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GERTRUDE MARY COX 121 where a great number of physical operations are involved, the application of randomization to every operation becomes time-consuming, and the experimenter may use his judgment in omitting randomization where there is real knowledge that the results will not be vitiated. It should be realized, however, that failure to randomize at any stage may introduce bias unless either the variation introduced in that stage is negligible or the experiment effectively randomizes itself." (1950,7, p.8) ~ . . . ~ . .. .. . ~ . units AS she pointed out, replication not only Increases the ac- curacy of treatment comparison, it also enables the experi- menter to obtain a valid estimate of the magnitude of exper- imental error. She also offered the following ways to increase accuracy by improving the control of experimental tech- niques: (1) Select the best experimental design for the proposed experiment; (2) Ascertain the optimal size and shape of the experimental unit; (3) Use uniform methods for applying treatments to experimental (4) In order that every treatment operate under conditions as nearly the same as possible, exercise control over external influences; (5) Devise unbiased methods for increasing treatment effects; (6) Take additional measurements (covariates) often to help explain final results; (7) Provide checks to avoid gross errors in recording and analyzing data. Though Gertrude was enrolled in a Ph.D. program in mathematics at Iowa State, her teaching and consulting du- ties cliff not leave her enough time to write a dissertation. An "assistant" from 1933, she was appointed research assistant professor in 1939, though her design course was listed under Professor Snedecor's name. In 1940 Snedecor was asked to recommend candidates to head the new Department of Experimental Statistics in the School of Agriculture at North Carolina State College. "Why didn't you put my name on the list?" Gertrude asked when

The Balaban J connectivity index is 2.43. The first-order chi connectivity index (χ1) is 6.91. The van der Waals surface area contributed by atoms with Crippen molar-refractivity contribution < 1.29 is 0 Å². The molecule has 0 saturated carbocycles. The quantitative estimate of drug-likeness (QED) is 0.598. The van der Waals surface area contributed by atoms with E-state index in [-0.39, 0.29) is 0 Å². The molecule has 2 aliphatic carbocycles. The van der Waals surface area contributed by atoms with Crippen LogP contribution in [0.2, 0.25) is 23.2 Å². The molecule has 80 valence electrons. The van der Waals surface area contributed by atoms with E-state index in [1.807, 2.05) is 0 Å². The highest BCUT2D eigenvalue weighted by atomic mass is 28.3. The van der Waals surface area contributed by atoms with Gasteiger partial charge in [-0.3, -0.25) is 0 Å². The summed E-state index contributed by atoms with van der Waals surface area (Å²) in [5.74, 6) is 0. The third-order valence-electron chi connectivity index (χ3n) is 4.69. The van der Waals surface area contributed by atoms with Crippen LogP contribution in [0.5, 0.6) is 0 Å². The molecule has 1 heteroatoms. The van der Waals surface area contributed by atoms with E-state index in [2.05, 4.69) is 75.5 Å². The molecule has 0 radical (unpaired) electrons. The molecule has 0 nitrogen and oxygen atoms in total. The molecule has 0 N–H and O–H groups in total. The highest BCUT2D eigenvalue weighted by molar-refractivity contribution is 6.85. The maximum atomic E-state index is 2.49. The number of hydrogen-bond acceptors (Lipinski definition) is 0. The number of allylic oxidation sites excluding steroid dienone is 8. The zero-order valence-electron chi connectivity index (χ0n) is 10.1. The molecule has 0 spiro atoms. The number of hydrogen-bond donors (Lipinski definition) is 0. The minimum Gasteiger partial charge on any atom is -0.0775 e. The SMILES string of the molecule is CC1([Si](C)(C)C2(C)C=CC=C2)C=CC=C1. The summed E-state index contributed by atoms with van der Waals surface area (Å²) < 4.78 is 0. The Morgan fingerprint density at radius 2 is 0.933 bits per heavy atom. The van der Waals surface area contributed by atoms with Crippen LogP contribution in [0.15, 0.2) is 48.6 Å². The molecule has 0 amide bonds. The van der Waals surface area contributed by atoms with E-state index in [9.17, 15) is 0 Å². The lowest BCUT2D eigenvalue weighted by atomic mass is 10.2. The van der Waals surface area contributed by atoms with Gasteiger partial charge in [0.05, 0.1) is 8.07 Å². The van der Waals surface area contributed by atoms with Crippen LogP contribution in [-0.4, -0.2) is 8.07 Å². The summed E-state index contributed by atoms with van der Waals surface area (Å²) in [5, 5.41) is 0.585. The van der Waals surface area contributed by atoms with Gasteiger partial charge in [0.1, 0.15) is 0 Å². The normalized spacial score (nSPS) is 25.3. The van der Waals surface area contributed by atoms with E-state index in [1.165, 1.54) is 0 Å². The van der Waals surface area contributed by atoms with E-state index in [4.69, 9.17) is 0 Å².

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122 BIOGRAPHICAL MEMOIRS he showed her his all-male list of candidates, and her name was aclded to the accompanying letter in the following post- script: "If you would consider a woman for this position, ~ wouIc! recommend Gertrude Cox of my staff." This terse note was to have far-reaching consequences for statistics, for not only was Gertrude considered, she was selected. Her resig- nation led to a heart-rending session with Dean Gaskill, she later told me, in which he tried to convince her that she was being disloyal to her native state anc! to Iowa State College, and that a woman would never be accepted as a department head in a southern state. SOUTHERN VENTURE Gertrude Cox became the head of North Carolina State's Department of Experimental Statistics on November I, 1940. The Board of Trustees of the Consolidated University of North Carolina authorizes! the establishment of the Depart- ment and confirmed! Professor Cox as its head on January 22, 1941. She hac! strong support from the U.S. Bureau of Agricultural Economics, which had been instrumental in es- tablishing the Department, and, in particular, from the Raleigh-based Division of Agricultural Statistics of its North Carolina Research Office. She encouraged researchers in the School of Agriculture to attend her experimental design course and recruited ca- pable applied statisticians to clevelop and teach basic statisti- cal methods. She made these statisticians available to consult with researchers on procedures for designing experiments and analyzing data. Most faculty had been trainee! in one of these disciplines and acquired some statistical training as a minor area. To secure at least one faculty member for every agricultural discipline, she had to start from scratch. "There weren't any statisticians to hire when ~ first started," she later wrote. "l haci to choose from other fields and train them."